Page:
Step by step to superlative wine

Wine production has deep roots in Slovenia, stretching all the way back to Roman times. To date Slovenians have produced millions of litres of outstanding wine, and today the wine growing tradition is still etched into the consciousness of almost every seventh Slovenian. The eastern part of Slovenia in particular is covered in vineyards, and in the west the wine growing area stretches from the coastal belt deep into the hinterland of Mediterranean Slovenia. Slovenia has 14 wine districts and 3 wine regions. Each region has its own way of flavouring the wine. The flavour is influenced by the soil composition, climate and wine growing tradition.


From the western to the eastern hills, Slovenian vineyards are linked by a love of the vine, which can be seen in the quality of Slovenian wines. Some Slovenian wine producers have won the highest prizes and accolades.Late summer and early autumn are the nicest time for them, because it is then that they gather the fruits of their past work, and the harvest is therefore a happy time in the vineyards. You too can be a part of this unforgettable event!

It is time for the harvest

Since the earliest times, grape harvests have been established as social events. When the grapes are ripe enough and contain the proper quantity of sugar, the whole family shows up, along with those who come to help them pick the sweet grapes. The time of the harvest differs somewhat from region to region. In coastal Primorska it takes place from the end of August up to the end of September, while in the south and east (Posavje and Podravje wine regions) of the country the grapes ripen a little later.

The grape harvest usually begins at eight in the morning, when the master and mistress of the house greet the guests, and then the grape harvest shears are distributed. While they work, the grape pickers like to joke and hoot, to yell and sing, so that soon they call in a response from neighbouring vineyards. And an accordion player is on hand to make the vineyard work more agreeable. During the harvesting there are usually two substantial snacks provided, then later a dessert with roasted chestnuts and a party that can go late into the night.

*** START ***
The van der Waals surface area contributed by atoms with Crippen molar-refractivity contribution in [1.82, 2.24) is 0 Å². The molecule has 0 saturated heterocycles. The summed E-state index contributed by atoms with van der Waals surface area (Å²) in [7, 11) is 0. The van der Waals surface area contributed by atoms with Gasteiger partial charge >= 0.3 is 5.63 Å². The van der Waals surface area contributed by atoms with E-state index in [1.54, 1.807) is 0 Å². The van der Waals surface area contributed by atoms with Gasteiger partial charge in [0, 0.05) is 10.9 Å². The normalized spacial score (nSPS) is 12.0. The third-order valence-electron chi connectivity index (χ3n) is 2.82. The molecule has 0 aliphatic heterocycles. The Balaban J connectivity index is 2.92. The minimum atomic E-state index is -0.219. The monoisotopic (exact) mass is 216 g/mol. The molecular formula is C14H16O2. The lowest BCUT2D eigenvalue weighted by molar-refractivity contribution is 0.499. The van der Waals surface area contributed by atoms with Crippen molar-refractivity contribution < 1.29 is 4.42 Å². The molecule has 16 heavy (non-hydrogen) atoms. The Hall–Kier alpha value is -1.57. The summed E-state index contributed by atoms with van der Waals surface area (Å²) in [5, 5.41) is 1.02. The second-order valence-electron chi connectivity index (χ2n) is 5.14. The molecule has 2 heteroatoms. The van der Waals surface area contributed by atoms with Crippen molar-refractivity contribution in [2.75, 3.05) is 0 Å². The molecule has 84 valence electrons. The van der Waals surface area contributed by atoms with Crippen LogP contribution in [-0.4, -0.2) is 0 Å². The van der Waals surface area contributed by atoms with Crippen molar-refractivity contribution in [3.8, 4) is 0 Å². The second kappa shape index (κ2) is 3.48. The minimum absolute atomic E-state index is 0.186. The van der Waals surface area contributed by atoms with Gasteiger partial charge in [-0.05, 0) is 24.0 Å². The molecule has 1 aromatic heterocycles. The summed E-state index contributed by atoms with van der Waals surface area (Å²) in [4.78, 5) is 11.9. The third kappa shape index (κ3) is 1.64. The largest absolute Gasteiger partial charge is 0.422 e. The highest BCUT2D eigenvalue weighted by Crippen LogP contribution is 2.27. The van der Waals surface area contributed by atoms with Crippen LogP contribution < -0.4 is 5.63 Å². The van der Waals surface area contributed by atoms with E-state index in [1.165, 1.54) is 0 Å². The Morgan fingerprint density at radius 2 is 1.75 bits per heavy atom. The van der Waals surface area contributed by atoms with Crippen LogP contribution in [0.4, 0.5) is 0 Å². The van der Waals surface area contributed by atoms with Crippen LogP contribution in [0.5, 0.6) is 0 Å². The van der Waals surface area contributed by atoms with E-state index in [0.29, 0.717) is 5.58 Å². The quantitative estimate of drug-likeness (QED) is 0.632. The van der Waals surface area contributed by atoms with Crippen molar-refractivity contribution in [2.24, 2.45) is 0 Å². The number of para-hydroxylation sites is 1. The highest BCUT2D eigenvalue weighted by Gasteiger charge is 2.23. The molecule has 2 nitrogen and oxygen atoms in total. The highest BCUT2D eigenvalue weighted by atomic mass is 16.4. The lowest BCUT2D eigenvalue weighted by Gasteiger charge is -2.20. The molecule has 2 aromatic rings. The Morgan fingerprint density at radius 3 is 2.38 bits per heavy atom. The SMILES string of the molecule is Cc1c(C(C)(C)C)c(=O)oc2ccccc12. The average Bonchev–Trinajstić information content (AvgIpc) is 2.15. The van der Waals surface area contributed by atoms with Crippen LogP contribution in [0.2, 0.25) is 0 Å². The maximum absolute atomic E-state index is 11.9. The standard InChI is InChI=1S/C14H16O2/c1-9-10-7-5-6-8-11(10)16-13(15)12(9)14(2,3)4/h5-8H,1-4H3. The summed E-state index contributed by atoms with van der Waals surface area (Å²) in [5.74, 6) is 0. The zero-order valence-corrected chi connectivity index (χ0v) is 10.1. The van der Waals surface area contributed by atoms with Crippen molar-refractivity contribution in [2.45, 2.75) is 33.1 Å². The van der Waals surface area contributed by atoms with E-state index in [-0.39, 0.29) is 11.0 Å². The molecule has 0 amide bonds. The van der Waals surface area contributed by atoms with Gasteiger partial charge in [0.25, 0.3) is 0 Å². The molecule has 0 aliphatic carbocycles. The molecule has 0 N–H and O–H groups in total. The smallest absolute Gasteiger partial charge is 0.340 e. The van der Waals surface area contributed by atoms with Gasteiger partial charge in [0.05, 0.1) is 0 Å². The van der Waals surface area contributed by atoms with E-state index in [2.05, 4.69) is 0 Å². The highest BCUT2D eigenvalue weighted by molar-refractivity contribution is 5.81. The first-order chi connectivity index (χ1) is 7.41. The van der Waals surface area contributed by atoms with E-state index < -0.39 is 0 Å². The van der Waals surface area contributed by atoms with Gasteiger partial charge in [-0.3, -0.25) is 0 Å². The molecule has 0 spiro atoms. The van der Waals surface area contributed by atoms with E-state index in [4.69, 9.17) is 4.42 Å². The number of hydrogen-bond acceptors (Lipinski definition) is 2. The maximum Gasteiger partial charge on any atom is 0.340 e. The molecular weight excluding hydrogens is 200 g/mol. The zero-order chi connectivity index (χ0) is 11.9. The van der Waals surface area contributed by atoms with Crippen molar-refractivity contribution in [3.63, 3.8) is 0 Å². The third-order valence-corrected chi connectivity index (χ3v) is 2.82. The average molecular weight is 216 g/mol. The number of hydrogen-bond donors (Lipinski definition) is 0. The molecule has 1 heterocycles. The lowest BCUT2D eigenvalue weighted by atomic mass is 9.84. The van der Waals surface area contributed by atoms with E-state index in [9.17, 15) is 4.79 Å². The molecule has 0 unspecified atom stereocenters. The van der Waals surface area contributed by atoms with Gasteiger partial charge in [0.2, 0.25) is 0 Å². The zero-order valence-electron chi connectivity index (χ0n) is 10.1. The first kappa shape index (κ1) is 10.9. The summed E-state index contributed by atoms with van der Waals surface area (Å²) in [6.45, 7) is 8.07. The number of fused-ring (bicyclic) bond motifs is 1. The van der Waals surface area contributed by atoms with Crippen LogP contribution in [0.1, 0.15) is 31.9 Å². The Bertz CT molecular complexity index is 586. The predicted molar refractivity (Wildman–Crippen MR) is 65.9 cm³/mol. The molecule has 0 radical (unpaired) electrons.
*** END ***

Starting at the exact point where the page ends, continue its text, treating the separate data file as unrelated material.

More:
Grape shears in hand and off to work

Would you like to experience the joyful atmosphere of the harvest? Any additional hands are welcome for the grape picking, so the vineyard owners will be happy to invite you to join them. For the most comprehensive information on organised grape harvests, go to vineyard tourist farms. You can join some of the biggest grape harvests in Slovenia.

Podravje wine-growing region

Among Slovenia’s wine stories a special place is reserved for the Old Vine in Maribor, in eastern Slovenia, which is featured in the Guinness World Records as the oldest grapevine in the world. Befitting its venerable age and distinction, there is also a ceremonial harvest, which each October attracts large numbers of visitors to the Lent district of the city, and is established as a major tourism and protocol event in Slovenia. The harvest is also part of the Festival of the Old Vine. And just a few days after the harvest in Maribor, you can attend the town harvest in Ptuj. To the sounds of wind rattles, the powerful wooden protectors of vineyards from birds, even at the beginning of September you can join grape pickers for the Lendava grape harvest. You can also be part of the colourful throng of grape pickers at the romantic wine hills in Prlekija.

Primorska wine-growing region

In September the Vipava Valley, where the native pinela and zelen grape varieties thrive, attracts people to the Vipava grape harvest, where they also crown the new wine queen. An inspiring backdrop of vineyard-strewn hills awaits at Goriška Brda, where they get harvesting as early as the end of August. In the wine cellar Brda you can taste the kinds of wine they make in this area.

Posavje wine-growing region

You can also take part in the grape harvest in the Posavje wine-growing region, where the end of the working day is celebrated in style in the wine cottages, sweet little houses with wine cellars perched on vineyard hills. In the Bizeljsko area you should visit what are called repnice, sandy caves that once served for storing produce, particularly turnips (repa), and today used for cellaring wine.

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